The Link Between Smoking and Sight Loss
Tobacco chemicals are causing damage to the blood vessels in your eyes

The Link Between Smoking and Sight Loss

Currently there are a staggering 1.1 billion smokers in the world (8 million of those in the UK) - this means that each and every one of those 1.1 billion people has a significantly higher risk of suffering from eye disease than non-smokers.

Although there have been quite a number of campaigns which strongly highlight the link between smoking and eye disease, 90% of us are still unaware of the dangers that smoking presents to the health of our eyes. Encouragingly though, 60% of smokers surveyed for the Healthy Eyes report confessed that the thought of damaging their sight would be enough of an incentive to quit the habit.

Sight loss... the chances are doubled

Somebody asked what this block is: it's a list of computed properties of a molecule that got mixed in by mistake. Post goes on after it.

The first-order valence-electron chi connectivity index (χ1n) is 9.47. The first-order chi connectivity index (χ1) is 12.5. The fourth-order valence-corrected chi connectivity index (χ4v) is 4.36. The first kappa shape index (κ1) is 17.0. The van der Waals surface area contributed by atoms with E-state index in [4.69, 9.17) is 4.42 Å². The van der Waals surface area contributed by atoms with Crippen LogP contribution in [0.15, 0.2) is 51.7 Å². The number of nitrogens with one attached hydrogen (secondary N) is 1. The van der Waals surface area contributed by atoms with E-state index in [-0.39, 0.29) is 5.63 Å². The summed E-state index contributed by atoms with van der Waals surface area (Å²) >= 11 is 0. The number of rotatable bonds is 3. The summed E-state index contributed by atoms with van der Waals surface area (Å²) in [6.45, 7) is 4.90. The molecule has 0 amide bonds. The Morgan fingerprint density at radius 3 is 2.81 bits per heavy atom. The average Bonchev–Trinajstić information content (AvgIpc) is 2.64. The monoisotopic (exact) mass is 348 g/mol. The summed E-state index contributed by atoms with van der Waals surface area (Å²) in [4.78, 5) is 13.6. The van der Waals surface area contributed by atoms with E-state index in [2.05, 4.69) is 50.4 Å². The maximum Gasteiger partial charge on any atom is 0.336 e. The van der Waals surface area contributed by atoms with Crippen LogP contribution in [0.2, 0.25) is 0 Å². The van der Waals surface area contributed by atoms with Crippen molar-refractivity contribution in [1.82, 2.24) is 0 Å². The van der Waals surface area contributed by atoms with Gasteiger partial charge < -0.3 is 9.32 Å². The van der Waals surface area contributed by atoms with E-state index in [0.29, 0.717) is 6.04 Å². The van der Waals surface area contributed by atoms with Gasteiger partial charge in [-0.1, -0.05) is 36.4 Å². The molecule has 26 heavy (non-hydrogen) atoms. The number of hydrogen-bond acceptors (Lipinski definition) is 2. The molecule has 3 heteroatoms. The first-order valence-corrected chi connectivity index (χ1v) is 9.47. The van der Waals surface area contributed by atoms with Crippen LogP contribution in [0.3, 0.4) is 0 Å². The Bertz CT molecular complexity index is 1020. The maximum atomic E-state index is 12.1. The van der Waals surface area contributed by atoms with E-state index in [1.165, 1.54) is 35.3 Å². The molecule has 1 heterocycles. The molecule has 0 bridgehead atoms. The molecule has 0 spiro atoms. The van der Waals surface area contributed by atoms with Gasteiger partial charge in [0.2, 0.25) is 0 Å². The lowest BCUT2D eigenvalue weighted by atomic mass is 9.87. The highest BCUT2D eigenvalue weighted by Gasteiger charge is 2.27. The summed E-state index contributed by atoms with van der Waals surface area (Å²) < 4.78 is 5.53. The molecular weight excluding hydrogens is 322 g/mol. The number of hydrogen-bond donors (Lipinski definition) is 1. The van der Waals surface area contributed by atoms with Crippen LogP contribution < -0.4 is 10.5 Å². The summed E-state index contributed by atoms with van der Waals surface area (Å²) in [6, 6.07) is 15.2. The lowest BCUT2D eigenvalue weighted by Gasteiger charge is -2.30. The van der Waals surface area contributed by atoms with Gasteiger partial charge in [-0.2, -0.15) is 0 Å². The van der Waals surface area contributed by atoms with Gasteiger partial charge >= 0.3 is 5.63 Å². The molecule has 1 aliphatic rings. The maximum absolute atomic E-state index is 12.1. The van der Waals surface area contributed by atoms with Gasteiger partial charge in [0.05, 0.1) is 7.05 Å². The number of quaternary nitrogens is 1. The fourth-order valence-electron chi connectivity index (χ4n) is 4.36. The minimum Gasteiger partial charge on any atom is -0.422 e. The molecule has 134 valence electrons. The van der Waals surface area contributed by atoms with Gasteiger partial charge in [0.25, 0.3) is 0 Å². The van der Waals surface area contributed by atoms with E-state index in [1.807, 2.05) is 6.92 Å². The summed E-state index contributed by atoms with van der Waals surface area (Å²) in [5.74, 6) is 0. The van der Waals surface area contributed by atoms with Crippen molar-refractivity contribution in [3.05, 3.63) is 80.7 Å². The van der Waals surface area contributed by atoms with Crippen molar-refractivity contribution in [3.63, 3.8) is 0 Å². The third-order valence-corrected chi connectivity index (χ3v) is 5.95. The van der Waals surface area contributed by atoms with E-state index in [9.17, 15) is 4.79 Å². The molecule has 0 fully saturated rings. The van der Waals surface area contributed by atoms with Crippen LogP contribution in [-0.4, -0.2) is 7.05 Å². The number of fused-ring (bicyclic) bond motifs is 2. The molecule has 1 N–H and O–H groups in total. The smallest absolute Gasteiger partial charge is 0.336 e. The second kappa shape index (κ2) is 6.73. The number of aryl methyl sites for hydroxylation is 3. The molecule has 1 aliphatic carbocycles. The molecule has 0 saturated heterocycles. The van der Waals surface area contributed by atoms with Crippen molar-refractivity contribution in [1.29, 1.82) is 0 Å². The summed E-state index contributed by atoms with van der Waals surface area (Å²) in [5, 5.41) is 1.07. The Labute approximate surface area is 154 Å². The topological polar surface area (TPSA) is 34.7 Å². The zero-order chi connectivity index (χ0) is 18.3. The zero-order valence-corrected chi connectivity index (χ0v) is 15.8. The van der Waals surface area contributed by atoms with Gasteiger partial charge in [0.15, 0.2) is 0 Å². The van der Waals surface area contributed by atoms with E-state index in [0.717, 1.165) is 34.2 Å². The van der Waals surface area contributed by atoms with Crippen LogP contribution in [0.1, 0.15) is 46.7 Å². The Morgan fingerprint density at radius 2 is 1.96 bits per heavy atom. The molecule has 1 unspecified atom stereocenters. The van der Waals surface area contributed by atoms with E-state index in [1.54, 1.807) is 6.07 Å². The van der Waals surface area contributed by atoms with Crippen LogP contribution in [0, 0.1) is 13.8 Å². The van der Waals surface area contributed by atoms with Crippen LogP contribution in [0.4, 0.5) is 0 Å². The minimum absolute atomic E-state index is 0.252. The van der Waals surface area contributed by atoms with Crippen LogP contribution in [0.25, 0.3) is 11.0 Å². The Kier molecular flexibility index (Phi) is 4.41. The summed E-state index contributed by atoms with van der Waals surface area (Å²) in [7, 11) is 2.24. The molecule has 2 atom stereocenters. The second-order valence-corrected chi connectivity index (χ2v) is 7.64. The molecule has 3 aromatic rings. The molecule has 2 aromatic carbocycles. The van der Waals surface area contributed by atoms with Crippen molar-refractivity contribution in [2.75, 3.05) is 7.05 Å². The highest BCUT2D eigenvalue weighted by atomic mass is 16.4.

Smoking can cause permanently dry and irritated eyes. More worryingly however, according to RNIB published research, smokers are twice as likely to lose their sight in later life than non-smokers. Chemicals in tobacco damage the blood vessels behind the eye, which increases the risk of developing age-related macular degeneration (AMD). Smoking is also associated with other eye diseases such as cataracts.

Smoking can cause permanently dry and irritated eyes
Smoking can cause permanently dry and irritated eyes

Lose the habit, not your sight

Next month sees Stoptober, where over 164,000 people (correct at the time of writing) will participate in a 28 day, smoke-free challenge. If people manage 28 days without smoking, they are 5 times more likely to quit for good. There is no charity associated with the campaign, but many participants vouch to donate money that would otherwise be spent on cigarettes.

And that brings us to the end of National Eye Health Week! We hope you've learned a lot from these articles. Click here to read all our posts from the past week.